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Republicans Try To Bully US Into Attacking Iran

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So far, the Republican-controlled 114th Congress has attacked women's reproductive rights and savaged undocumented immigrants. Now they want to bully the Administration into attacking Iran.

A classic "Psychology Today" article summarized the voluminous research on bullies. Usually they are hotheads who believe that aggression is the best way to resolve conflicts. Often they perceive provocation where it does not actually exist. They start fights. They have a strong need to dominate and typically pick on those perceived as weaker. Longitudinal studies indicate that while bullies may start out with normal intelligence levels, their aggressive behavior ultimately impairs their intellectual functions. One psychologist observed that bullies "are experts at using short-term payoffs. They're not very good at long-range things that are in their best interest."

The Republican congressional behavior is classic bullying: "repeated, aggressive behavior intended to gain power over another." Research suggests that bullies typically have low self-esteem. Republicans act the way they do because they're deeply insecure; they doubt their masculinity. This explains why the GOP-dominated Congress, mostly white men, bully women, racial and ethnic minorities, and most anyone who doesn't agree with them. It also explains their adoration of "manly" leaders such as Arnold Schwarzenegger, Vladimir Putin, and Bibi Netanyahu.

Now Speaker of the House, John Boehner, has scheduled bellicose Israeli Prime Minister Netanyahu to speak before a joint session of Congress on March 3rd. Netanyahu will provide his opinion of US negotiations with Iran -- why they won't work. It's an attempt to bully the Obama Administration into attacking Iran.

Congressional Republicans don't like President Obama because he's black, liberal, and because they believe he's "soft." Therefore, Republicans have dogmatically dismissed his domestic policy initiatives, whether for job creation, gender equity, immigration, or healthcare. During the President's second term they've expanded this to include foreign policy, particularly initiatives in Iran and Syria. Boehner isn't happy with the negotiations with Iran and, therefore, took the diplomatically unprecedented move of inviting the hawkish Netanyahu to speak before a joint session of Congress.

On November 24, 2013, an interim agreement was signed by Iran and the six western negotiating nations: China, France, Germany, Great Britain, Russia, and the United States. Iran rolled back part of its nuclear program in return for some relief from economic sanctions (that had crippled its economy). The parties agreed to extend the talks until July 1, 2015. At issue are the numbers and capabilities of Iran's centrifuges, the size of a uranium stockpile, verification processes, and the duration of the agreement. The intent is keeping Iran from building a nuclear bomb.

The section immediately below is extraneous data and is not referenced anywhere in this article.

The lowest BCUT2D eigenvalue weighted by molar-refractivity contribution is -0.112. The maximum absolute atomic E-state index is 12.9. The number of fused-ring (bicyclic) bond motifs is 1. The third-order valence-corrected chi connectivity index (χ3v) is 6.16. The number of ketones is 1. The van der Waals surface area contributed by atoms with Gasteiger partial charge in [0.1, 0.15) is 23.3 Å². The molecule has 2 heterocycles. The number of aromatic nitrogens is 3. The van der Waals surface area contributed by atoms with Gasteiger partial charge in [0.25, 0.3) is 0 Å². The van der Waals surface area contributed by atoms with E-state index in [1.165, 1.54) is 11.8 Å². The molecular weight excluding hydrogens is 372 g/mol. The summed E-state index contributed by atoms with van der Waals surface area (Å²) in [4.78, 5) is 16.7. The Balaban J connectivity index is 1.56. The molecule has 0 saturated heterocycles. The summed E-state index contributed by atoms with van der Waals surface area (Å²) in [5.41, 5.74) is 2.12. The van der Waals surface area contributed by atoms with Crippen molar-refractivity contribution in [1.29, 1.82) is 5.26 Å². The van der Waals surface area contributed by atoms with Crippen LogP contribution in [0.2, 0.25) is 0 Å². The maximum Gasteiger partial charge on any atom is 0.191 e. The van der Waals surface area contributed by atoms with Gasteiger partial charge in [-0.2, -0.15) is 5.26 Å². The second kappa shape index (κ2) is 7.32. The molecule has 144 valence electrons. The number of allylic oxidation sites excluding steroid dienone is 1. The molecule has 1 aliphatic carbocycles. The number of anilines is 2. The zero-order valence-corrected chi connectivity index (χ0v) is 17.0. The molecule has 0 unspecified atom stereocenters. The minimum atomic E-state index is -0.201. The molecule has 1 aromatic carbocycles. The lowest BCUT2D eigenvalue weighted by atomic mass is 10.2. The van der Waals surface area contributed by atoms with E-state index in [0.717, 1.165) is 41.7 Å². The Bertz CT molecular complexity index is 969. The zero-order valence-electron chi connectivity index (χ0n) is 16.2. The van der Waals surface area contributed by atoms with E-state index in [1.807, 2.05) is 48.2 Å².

Republicans (and Netanyahu) believe that President Obama and the other negotiators are too accommodating. Therefore, they propose levying new sanctions on Iran before the July 1, 2015, deadline for negotiations.

In his State-of-the-Union address President Obama responded: "Between now and this spring, we have a chance to negotiate a comprehensive agreement that prevents a nuclear-armed Iran; secures America and our allies -- including Israel; while avoiding yet another Middle East conflict. There are no guarantees that negotiations will succeed, and I keep all options on the table to prevent a nuclear Iran. But new sanctions passed by this Congress, at this moment in time, will all but guarantee that diplomacy fails -- alienating America from its allies; and ensuring that Iran starts up its nuclear program again. It doesn't make sense. That is why I will veto any new sanctions bill that threatens to undo this progress."

Obama stood up to the Republican bullies.

Nonetheless, Speaker Boehner invited Netanyahu to speak before a joint session of Congress without consulting the President or the Democratic House and Senate leadership. It was an unprecedented move. Israeli opposition leaders said Netanyahu's invitation, "contradicts protocol and rules of propriety." Secretary of State John Kerry observed: "In Israel" one of the top intelligence personnel within the Israeli intelligence field" was asked directly by a congressional delegation that visited there over the weekend what the effect of sanctions would be. And this person answered that it would be like throwing a grenade into the process."

But Republicans don't care about protocol and the rules of propriety. They are bullies and, with their invitation to Netanyahu, have expanded their "field of play" to the entire scope of Administration policy. We can expect a series of similar speeches criticizing Obama's foreign policy. Republicans have long admired Russian premiere Vladimir Putin for his manly image and bare-knuckles political style. Perhaps he will be the next invitee to the Boehner speaker series. He could speak about Russian policy to quench dissent, suppress ethnic minorities, and repress members of the LGBT community.

US foreign policy should be determined by adults not by bullies. America ended up fighting in Afghanistan and Iraq because of the bully politics of the Bush administration. Enough is enough. Republicans need to back off and disinvite Bibi Netanyahu.

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Bob Burnett is a Berkeley writer. In a previous life he was one of the executive founders of Cisco Systems.
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